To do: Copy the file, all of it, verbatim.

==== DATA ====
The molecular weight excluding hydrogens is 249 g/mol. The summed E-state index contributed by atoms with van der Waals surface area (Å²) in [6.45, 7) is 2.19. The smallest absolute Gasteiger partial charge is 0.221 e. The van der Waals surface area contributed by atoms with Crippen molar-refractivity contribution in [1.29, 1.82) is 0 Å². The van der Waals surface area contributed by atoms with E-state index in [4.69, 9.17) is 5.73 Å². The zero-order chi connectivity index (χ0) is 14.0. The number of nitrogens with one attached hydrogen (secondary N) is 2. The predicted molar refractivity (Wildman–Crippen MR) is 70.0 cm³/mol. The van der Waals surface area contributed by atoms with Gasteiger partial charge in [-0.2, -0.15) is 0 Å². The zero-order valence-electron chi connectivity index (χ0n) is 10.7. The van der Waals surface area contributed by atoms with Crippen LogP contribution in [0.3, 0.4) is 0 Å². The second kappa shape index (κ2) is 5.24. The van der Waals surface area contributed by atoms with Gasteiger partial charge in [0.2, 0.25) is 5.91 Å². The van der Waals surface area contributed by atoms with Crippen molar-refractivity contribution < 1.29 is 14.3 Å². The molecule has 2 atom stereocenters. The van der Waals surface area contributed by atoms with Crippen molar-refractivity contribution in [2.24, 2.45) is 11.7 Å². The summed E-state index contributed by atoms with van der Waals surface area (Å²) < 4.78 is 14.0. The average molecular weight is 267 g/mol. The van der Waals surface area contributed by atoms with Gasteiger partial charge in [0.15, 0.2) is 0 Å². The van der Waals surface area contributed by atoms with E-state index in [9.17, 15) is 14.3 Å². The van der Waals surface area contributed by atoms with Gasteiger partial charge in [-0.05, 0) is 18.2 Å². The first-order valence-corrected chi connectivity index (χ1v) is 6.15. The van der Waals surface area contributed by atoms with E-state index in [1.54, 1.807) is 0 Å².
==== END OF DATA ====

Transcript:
The molecular weight excluding hydrogens is 249 g/mol. The summed E-state index contributed by atoms with van der Waals surface area (Å²) in [6.45, 7) is 2.19. The smallest absolute Gasteiger partial charge is 0.221 e. The van der Waals surface area contributed by atoms with Crippen molar-refractivity contribution in [1.29, 1.82) is 0 Å². The van der Waals surface area contributed by atoms with E-state index in [4.69, 9.17) is 5.73 Å². The zero-order chi connectivity index (χ0) is 14.0. The number of nitrogens with one attached hydrogen (secondary N) is 2. The predicted molar refractivity (Wildman–Crippen MR) is 70.0 cm³/mol. The van der Waals surface area contributed by atoms with Gasteiger partial charge in [-0.2, -0.15) is 0 Å². The zero-order valence-electron chi connectivity index (χ0n) is 10.7. The van der Waals surface area contributed by atoms with Crippen LogP contribution in [0.3, 0.4) is 0 Å². The second kappa shape index (κ2) is 5.24. The van der Waals surface area contributed by atoms with Gasteiger partial charge in [0.2, 0.25) is 5.91 Å². The van der Waals surface area contributed by atoms with Crippen molar-refractivity contribution < 1.29 is 14.3 Å². The molecule has 2 atom stereocenters. The van der Waals surface area contributed by atoms with Crippen molar-refractivity contribution in [2.24, 2.45) is 11.7 Å². The summed E-state index contributed by atoms with van der Waals surface area (Å²) < 4.78 is 14.0. The average molecular weight is 267 g/mol. The van der Waals surface area contributed by atoms with Gasteiger partial charge in [0.15, 0.2) is 0 Å². The van der Waals surface area contributed by atoms with E-state index in [9.17, 15) is 14.3 Å². The van der Waals surface area contributed by atoms with Gasteiger partial charge in [-0.05, 0) is 18.2 Å². The first-order valence-corrected chi connectivity index (χ1v) is 6.15. The van der Waals surface area contributed by atoms with E-state index in [1.54, 1.807) is 0 Å².